The "8" in treble_8 and just below the clef in the engraved score indicate that, if this tune is to be played similarly on a piano, the notes must be lowered one octave because a guitar’s middle C is the same frequency as C below middle C on the piano.

LilyPond needs to know in which octave to position your music. That’s what the relative statement does.

Need tabs in your score? Here’s the same scale in a tablature staff showing the notes to play on the guitar fretboard.

c major tab only ed
C Major Tablature

The text for the tablature engraving is almost the same as for the standard staff:

\new TabStaff {
  \relative c {
    c d e f | g a b c |

All I did was take out the clef statement and change Staff to TabStaff. The notes are identical.

As you probably know, most guitar scores join the staves together and align the notes. Here’s the finished score. Looking good!

c major tab ed
C Major With Tablature

Learning to Speak LilyPond

Reading through LilyPond scores in text form is probably the best way to learn to speak LP.

The LilyPond web site offers a great tutorial and contains a seemingly bottomless archive of “snippets” and samples for probably everything you’ll ever want to accomplish. Just copy the code, make a few changes, and add it to your score. You don’t need to become totally fluent in LilyPond in order to use it effectively.

Still, some of the conventions and syntax rules can take a bit of pondering to understand. One reason for its cryptic reputation is that Lilypond is a terse language. But that’s good. It’s kind of like the ultimate shorthand for jotting down, with precision, all the elements of a song — a repeated section, for example, alternate endings, coda, the key, time signatures, stuff like ties and rests, chord diagrams, and on and on.

All such common elements are simple and easy to specify. I just tell Lilypond that I want a rest here and a tie there, and it figures out how best to engrave the end result. It can even handle multi-verse lyrics. Unlike with other programs, with Lilypond, I never have to deal with any drawing commands or graphics objects at all!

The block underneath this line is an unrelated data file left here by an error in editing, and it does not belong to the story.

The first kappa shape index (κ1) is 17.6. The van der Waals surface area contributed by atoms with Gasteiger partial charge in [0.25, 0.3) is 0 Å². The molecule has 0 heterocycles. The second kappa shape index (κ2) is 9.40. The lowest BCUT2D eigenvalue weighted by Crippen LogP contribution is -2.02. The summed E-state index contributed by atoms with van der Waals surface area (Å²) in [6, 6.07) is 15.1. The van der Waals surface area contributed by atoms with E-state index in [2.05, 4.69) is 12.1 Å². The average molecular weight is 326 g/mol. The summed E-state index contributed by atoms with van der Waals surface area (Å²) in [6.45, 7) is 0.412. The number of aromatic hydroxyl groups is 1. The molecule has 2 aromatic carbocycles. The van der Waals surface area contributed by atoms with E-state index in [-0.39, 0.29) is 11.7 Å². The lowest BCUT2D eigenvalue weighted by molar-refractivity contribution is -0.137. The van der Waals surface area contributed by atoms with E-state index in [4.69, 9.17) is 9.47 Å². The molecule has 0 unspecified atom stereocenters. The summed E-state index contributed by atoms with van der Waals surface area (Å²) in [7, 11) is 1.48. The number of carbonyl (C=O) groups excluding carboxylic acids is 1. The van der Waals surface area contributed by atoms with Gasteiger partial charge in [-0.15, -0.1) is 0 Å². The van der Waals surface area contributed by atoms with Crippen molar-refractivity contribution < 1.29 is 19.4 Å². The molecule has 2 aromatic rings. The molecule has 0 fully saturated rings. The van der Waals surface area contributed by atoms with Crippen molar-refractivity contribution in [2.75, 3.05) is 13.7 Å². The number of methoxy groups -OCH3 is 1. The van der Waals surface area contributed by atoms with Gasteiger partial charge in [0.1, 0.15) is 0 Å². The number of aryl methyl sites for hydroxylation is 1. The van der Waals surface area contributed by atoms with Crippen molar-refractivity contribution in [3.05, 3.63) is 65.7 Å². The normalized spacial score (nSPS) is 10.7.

For a real life example, follow this link to view the entire text of my Happy Birthday score from the beginning of the article:

Happy Birthday Source: View

How to Compile Happy Birthday

To compile the sample source code and produce a PDF document of the score, install the software if necessary, go into source/ and type lilypond plus the source-code .ly filename. If all goes well, open the resulting PDF file to see the finished score (here, I use the command-line xdg-open, which opens any file in the preferred application).

$ cd source
$ lilypond
GNU LilyPond 2.18.2
Processing `'
Interpreting music...[8]
Success: compilation successfully completed
$ xdg-open happy-birthday.pdf
The separate program Frescobaldi provides a text editor and extensive drop-down menu commands for running Lilypond without having to use a command-line prompt — which only programmers can possibly love, right? For what is probably the easiest way to get started with Lilypond, check out Frescobaldi.

Thinking in Lilypond

Honestly, I don’t understand why music publishers continue to use the other programs I mentioned such as Finale and Sibelius. Capable as they are, they are all in the end graphics drawing programs. With those and similar CAD (Computer Aided Design) systems, you are forced to think in terms of graphics and typesetting objects and rules.

With Lilypond, however, you instead think in terms that are probably more familiar to you — musical terms. You don’t deal with notes as graphics shapes. You simply write down what the notes are. Lilypond knows what they’re supposed to look like.

Lilypond has tweaks for doing all kinds of fancy layout work, moving things around, editing tablature entries and markings, and making fine adjustments. It is virtually unrestricted in output capabilities — but I rarely use the fancier features because the default settings already work so well out of the box.

Can you tell? I love LilyPond!